Happier Holidays: Tips for avoiding stress and consumerism

The holidays should be a time for joy and giving—here's how to make it that way
By Aabye-Gayle D. Francis-Favilla  Published on 12/10/2018 at 9:00 AM EDT
Brigitte Tohm/Pexels

This season that’s supposed to be filled with joy is also (for some) full of pressures and stressors: The pursuit of the perfect gift; preparations for holiday guests; the desire to give our children everything they want—and trying to do it all without breaking the bank.

It’s easy to get overwhelmed by the commercialism of the holidays while losing sight of the joy—to find yourself stressed instead of singing, rushed instead of relaxed, and too steeped in the gimmes to enjoy giving.

However, it is possible to give and receive and find real joy during this season without falling prey to the potential pitfalls. Although none are fool-proof, there are a few things I try to do (and I do some better than others) to stay focused on what really matters to me: my family, my friends, my faith, not taking anything I have for granted, and giving more generously.

Begin with gratitude. And fortunately, Christmas is preceded by a holiday that’s all about appreciation. Thanksgiving can be a launching pad for a holiday season that’s focused more on love, togetherness, gratitude and family.

I look for opportunities to be grateful. Each day I offer a gratitude prayer, I try to think of three to five things I’m thankful for. And I resist the urge to ask for more—unless it’s for someone other than myself. There are no rules to what makes it on the gratitude list. Today, for instance, I’m grateful for quality time with my family—sharing a meal and going to the movies. I’m grateful for how a group trip I’m planning is coming together. I’m also grateful for my health, for the dance class I took on Saturday, and for having a husband who is generous, kind, and funny.

I also skip the shopping and sales when I can. Gather up clothes, toys, appliances or anything you can donate to a shelter or someone in need. Do whatever you can to pare down your excesses instead of adding to them. Perhaps you don’t have money or resources to donate. Can you spend time with someone who might be lonely at this time of year? Try visiting a local nursing home or assisted care facility. Call a friend or family member you’ve been meaning to catch up with forever. See if there’s a blood drive in your neighborhood and literally save a life.

If you have kids, they can get involved as well. Instead of making a wish list of things they want, they can gather clothes, books, and toys to give away or even choose something new to buy for someone less fortunate. Find a local charity that puts together gifts for children in need or in hospitals and make it a project you and your children do together. Older kids can pick an act of service to do for a neighbor—raking the lawn, walking the dog, cleaning the car. It’s not so much about what gets done or given; it’s more about changing your mental posture from one of wanting more to one of wanting to give more.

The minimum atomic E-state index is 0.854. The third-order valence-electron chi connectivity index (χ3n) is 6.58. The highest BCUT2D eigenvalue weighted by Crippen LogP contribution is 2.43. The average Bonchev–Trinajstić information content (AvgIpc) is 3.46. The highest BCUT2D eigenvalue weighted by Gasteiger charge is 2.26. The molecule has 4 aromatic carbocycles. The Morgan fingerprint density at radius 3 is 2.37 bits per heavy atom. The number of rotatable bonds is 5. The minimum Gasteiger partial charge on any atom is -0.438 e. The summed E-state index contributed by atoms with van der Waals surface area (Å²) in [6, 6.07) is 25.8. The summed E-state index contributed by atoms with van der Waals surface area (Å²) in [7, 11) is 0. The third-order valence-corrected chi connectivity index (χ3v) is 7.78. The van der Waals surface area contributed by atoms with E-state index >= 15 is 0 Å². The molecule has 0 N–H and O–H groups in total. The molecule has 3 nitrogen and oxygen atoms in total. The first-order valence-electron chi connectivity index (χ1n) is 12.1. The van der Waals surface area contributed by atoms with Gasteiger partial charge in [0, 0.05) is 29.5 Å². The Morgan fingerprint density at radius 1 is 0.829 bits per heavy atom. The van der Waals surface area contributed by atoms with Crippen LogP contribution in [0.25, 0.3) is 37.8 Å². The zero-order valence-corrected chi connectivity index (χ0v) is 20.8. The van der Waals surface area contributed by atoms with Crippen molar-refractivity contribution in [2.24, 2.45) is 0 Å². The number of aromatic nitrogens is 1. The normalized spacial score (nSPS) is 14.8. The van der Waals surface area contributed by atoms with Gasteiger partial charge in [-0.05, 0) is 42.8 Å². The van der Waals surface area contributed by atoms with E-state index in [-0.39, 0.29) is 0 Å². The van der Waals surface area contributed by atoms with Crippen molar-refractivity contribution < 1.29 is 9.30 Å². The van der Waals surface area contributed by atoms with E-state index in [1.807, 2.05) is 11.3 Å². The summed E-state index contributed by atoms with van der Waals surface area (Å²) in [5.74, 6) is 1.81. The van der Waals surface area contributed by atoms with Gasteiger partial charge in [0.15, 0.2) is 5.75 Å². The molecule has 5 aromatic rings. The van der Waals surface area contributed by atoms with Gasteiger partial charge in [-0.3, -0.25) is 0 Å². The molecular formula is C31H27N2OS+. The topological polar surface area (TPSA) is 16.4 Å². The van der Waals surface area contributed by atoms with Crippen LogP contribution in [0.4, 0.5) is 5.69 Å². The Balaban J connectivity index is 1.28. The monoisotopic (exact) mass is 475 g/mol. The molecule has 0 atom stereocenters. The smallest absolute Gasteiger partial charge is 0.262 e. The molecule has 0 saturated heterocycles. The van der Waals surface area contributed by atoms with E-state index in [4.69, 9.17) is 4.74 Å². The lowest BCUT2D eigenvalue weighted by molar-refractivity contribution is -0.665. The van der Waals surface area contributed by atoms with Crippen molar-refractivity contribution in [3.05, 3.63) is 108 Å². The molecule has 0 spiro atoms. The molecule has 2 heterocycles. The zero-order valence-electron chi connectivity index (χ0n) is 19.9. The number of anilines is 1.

Another way to have a happier holiday season is to, whenever possible, avoid comparison and competition, because it often leads to jealousy, and envy is an enemy of joy. Don’t worry about the size of your tree or how your house is decorated compared to your neighbors’. Don’t try to impress or outdo the celebrations of your friends and family members. In fact, hopefully you don’t feel obligated to do anything. Instead, do those things that will be utter joy for you. Remember, there is nothing that you must do for the holidays. There are plenty of holiday traditions, conventions, and expectations, but no laws. If you’re only decorating, cooking, hosting, or shopping because you don’t want to  disappoint others, then stop, breathe, and take it down a notch. Gifts should not be given out of a sense of obligation, but rather a genuine desire and joy.

Another way I try to prevent getting swept up in the commercial wave is to avoid ads. There are so many things we wouldn’t want if no one told us to want them, so I try to avoid picking up any new desires for the holidays by steering clear of advertisements whenever possible.

Don’t get me wrong, I’m not opposed to Christmas gifts, but the larger a family gets, the more gift giving can become overwhelming (and expensive). I like what my in-laws do: First, they agree on a gift cost limit that is comfortable for everyone. Names are then drawn from a hat, and everyone is only responsible for one gift. It’s a family Secret Santa. We’ve also been known to throw in a few prank gifts here and there, which makes the gift opening ceremony quite entertaining.

Some families may choose to do away with store-bought gifts in lieu of letters, quality time, or something handmade. Again, it’s less about what you do or give and more about how you do or give it. Every individual and family can find the balance that’s right for them so that giving isn’t a chore or (worse) a financial burden.

Because, at the end of the day, the holiday season is meant to be an opportunity for joy, reverence, reflection, and celebration. So whether your house honors Christmas, Hanukkah, or Kwanza, I encourage you to look for ways to focus less on material things and more on those invaluable things like love, gratitude, and generosity. It will take some effort and intentionality, but the reward will be a happier holiday season for you and your family.

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